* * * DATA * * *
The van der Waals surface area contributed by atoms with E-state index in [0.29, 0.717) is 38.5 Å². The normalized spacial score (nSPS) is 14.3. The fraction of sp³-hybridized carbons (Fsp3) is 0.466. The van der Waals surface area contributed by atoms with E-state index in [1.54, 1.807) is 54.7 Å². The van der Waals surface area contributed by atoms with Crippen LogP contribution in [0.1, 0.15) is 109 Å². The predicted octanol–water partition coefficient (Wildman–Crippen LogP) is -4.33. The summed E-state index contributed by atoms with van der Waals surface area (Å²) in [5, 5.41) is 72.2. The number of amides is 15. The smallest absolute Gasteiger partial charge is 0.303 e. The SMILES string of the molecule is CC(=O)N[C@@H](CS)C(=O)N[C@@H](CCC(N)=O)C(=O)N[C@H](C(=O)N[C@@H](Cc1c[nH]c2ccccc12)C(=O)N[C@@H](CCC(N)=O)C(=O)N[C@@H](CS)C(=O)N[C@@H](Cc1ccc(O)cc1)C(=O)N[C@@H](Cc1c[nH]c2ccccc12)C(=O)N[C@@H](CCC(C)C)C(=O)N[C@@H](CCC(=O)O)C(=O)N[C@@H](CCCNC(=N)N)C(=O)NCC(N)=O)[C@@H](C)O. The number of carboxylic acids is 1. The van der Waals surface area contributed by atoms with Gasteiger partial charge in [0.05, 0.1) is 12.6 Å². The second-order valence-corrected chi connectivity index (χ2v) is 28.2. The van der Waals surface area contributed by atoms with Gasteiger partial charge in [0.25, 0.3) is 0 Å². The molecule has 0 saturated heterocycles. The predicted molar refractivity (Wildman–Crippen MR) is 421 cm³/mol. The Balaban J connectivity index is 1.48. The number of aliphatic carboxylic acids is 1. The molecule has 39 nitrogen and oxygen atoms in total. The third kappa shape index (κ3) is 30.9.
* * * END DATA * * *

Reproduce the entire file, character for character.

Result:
The van der Waals surface area contributed by atoms with E-state index in [0.29, 0.717) is 38.5 Å². The normalized spacial score (nSPS) is 14.3. The fraction of sp³-hybridized carbons (Fsp3) is 0.466. The van der Waals surface area contributed by atoms with E-state index in [1.54, 1.807) is 54.7 Å². The van der Waals surface area contributed by atoms with Crippen LogP contribution in [0.1, 0.15) is 109 Å². The predicted octanol–water partition coefficient (Wildman–Crippen LogP) is -4.33. The summed E-state index contributed by atoms with van der Waals surface area (Å²) in [5, 5.41) is 72.2. The number of amides is 15. The smallest absolute Gasteiger partial charge is 0.303 e. The SMILES string of the molecule is CC(=O)N[C@@H](CS)C(=O)N[C@@H](CCC(N)=O)C(=O)N[C@H](C(=O)N[C@@H](Cc1c[nH]c2ccccc12)C(=O)N[C@@H](CCC(N)=O)C(=O)N[C@@H](CS)C(=O)N[C@@H](Cc1ccc(O)cc1)C(=O)N[C@@H](Cc1c[nH]c2ccccc12)C(=O)N[C@@H](CCC(C)C)C(=O)N[C@@H](CCC(=O)O)C(=O)N[C@@H](CCCNC(=N)N)C(=O)NCC(N)=O)[C@@H](C)O. The number of carboxylic acids is 1. The van der Waals surface area contributed by atoms with Gasteiger partial charge in [0.05, 0.1) is 12.6 Å². The second-order valence-corrected chi connectivity index (χ2v) is 28.2. The van der Waals surface area contributed by atoms with Gasteiger partial charge in [0.25, 0.3) is 0 Å². The molecule has 0 saturated heterocycles. The predicted molar refractivity (Wildman–Crippen MR) is 421 cm³/mol. The Balaban J connectivity index is 1.48. The number of aliphatic carboxylic acids is 1. The molecule has 39 nitrogen and oxygen atoms in total. The third kappa shape index (κ3) is 30.9.